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Got That Sunshine

Hybrid Heart

By Iori Kusano 

7 Apr, 2023

Doing the WFC's Homework


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Iori Kusano’s 2023 Hybrid Heart is a stand-alone near-future science fiction novella.

Everyone loves Idols, perfectly adorable entertainers onto whom the audience can project their fantasies. Idols require perfectly honed public personas and Advanced Media Creation Girls, descended from artifacts like Hatsune Miku, enjoy a competitive edge. Nevertheless, mere humans like Rei can still prevail.

Provided they are willing to pay the price.

Rei may be mere flesh, not reliable software. Living up to the beauty standards of rivals lacking hunger, emotions, or any of the other distractions to which humans are subject is difficult. Nonetheless Rei is determined to hold onto her position as a media star. Therefore, she holds herself to unhuman standards of behavior.

Kosaka, the manager from media company Hiyoko PRO, has been put in charge of Rei He is not foolish enough to rely entirely on Rei’s own self-control and grit. After all, Rei was once half of pop due Venus Versus. The other half of Venus Versus, Rei’s former bestie Ririko, betrayed Rei, Kosaka, and most importantly Hiyoko PRO, by scandalously falling in love. Determined to rebuild his position at Hiyoko PRO, Kosaka rules Rei with relentless micromanagement.

This being the near future, Kosaka does not have to depend on his personal powers of observation. Rei’s meagre apartment and Rei’s body are loaded with advanced technology and the latest proprietary software, all dedicated to closely monitoring every aspect of Rei’s behavior. Should Rei’s resolve slip, Kosaka will swiftly intervene.

Aside from the appalling demands placed on Rei, the arrangement appears perfect. Rei’s fans have someone to adore, Rei gets fame and public adulation, Kosaka gets a heathy salary and status within the company, and Hiyoko PRO rakes in a small fortune.

Upon discovering that Hiyoko PRO has recruited a new recruit, the young and pretty Aimi, Rei resolves to mentor the sixteen-year-old. She wants to protect Aimi from some of the miseries Rei has endured in her quest for fame. But Rei is foolish in believing that she can protect Aimi. Rei cannot even protect Rei.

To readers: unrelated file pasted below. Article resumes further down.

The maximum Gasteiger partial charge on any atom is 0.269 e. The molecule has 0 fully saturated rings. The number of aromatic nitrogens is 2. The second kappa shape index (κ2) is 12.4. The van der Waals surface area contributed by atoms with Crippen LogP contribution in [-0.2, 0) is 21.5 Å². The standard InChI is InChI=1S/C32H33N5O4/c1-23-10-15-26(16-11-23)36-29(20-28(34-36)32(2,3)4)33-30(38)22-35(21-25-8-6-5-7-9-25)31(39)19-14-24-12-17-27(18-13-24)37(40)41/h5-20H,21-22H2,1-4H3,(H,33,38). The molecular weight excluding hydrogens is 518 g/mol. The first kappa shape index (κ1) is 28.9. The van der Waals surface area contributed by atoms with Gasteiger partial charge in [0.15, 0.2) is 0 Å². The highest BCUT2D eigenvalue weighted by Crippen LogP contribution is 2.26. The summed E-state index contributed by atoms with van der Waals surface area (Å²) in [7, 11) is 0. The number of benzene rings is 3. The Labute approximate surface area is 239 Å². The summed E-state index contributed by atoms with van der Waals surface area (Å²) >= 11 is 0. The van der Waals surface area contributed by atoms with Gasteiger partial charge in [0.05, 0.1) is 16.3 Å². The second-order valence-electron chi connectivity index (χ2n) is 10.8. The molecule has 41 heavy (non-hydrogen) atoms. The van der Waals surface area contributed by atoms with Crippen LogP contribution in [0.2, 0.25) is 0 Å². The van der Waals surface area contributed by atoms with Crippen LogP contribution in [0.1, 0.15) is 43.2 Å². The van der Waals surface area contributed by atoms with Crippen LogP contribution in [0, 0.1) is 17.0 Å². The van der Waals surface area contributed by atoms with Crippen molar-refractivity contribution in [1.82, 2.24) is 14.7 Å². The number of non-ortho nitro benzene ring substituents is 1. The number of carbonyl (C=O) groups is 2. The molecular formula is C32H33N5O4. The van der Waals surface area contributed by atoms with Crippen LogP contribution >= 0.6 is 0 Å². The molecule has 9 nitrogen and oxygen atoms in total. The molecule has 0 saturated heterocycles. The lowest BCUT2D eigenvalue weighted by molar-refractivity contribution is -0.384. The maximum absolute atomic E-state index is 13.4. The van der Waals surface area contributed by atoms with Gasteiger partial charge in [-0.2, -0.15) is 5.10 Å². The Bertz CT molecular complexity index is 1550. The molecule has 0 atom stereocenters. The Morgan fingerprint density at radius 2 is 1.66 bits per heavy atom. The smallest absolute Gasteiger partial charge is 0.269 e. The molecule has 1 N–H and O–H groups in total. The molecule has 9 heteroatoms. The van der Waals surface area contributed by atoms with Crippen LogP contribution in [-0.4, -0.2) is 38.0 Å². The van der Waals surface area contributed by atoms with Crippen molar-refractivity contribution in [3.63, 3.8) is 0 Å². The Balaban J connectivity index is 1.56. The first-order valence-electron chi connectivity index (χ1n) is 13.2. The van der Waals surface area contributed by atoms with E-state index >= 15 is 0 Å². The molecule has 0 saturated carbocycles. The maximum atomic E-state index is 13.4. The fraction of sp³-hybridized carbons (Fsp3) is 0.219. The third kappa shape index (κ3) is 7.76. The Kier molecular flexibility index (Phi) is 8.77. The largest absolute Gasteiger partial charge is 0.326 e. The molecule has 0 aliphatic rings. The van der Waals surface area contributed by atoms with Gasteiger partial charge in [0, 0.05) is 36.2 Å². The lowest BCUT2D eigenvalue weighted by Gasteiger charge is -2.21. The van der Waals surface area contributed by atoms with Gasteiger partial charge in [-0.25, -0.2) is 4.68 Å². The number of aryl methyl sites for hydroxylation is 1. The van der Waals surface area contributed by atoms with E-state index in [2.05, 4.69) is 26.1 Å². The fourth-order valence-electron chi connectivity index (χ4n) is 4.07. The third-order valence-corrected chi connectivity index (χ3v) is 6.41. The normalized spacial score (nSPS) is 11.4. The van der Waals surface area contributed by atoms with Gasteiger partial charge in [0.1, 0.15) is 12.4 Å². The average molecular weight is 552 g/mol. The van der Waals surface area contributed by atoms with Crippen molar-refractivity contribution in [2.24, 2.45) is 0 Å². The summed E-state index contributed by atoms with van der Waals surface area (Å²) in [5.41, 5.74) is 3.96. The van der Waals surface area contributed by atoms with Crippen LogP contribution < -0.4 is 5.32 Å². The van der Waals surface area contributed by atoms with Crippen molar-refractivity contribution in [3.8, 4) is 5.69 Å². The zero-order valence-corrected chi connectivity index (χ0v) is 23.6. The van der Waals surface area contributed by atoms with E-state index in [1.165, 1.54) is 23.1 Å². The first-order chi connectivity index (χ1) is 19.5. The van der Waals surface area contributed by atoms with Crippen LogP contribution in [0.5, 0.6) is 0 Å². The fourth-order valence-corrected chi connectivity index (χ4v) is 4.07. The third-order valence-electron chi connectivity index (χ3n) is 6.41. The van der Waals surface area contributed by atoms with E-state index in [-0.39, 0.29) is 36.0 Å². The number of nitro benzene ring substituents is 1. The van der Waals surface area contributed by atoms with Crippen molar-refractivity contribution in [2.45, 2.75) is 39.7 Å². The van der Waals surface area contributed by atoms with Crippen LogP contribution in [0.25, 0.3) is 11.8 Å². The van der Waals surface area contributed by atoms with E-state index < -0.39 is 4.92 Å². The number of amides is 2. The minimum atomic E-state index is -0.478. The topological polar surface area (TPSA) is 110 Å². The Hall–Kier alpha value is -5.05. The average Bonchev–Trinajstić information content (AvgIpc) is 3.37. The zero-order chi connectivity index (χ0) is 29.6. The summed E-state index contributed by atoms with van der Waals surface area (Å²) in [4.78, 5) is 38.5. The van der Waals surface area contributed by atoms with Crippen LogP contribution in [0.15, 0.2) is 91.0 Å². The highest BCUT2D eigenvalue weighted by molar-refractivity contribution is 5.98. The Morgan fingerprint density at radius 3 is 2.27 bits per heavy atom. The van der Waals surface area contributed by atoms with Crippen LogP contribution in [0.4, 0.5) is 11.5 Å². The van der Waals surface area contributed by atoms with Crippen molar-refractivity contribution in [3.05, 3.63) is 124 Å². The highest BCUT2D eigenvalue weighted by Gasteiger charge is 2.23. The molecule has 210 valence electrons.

In my review of The Fractal Prince [link to come once I post that review] I lauded the searchability of the title. This provides an example of the other extreme: non-singular titles. Online booksellers really really wanted me to buy Hybrid × Heart Magias instead of this book. My links below should be sufficient to find it, but questing readers should be aware of this issue.

Human Idols have to meet absurd, harmful standards in ambition, appearance and behavior. They also have to meet lofty standards in willful naïveté. Rei avoids thinking about her meagre wage and her abject poverty. She also avoids thinking about that sad fact that no living person can remain forever young, perfectly beautiful, and perfectly behaved. To the extent that Rei thinks about age-induced retirement, it is in terms of her failing to meet company standards, not that those standards are impossible to meet. Rei wants to see Aimi as someone to mentor, not as her replacement.

Other characters have the clarity Rei lacks:

People say girl’ when they want a polite euphemism for disposable.’”

Rei’s circumstances are perfectly plausible. After all, this is how certain categories of entertainer are treated now. What makes this SFnal (at least for a couple more years until the technology comes along) is the manner in which advanced technology facilitates exploiting women like Rei. Armed with a suite of intrusive sensors, her manager can monitor and direct Rei’s behavior more comprehensively than any warden of a panopticon prison.

The question isn’t if Rei’s career will come to a sudden halt. It’s when. Every living Idol has an expiry date and Rei is no exception. The novella tells us how Rei’s career ends, how Rei manages the transition, and what she (belatedly) learns along the way.

Kusano’s novella is a short, sharp tour of the perils of managed fame.

Hybrid Heart is available here (Amazon US), here (Amazon Canada), here (Amazon UK), here (Barnes & Noble), and here (Book Depository). I did not find it at Chapters-Indigo.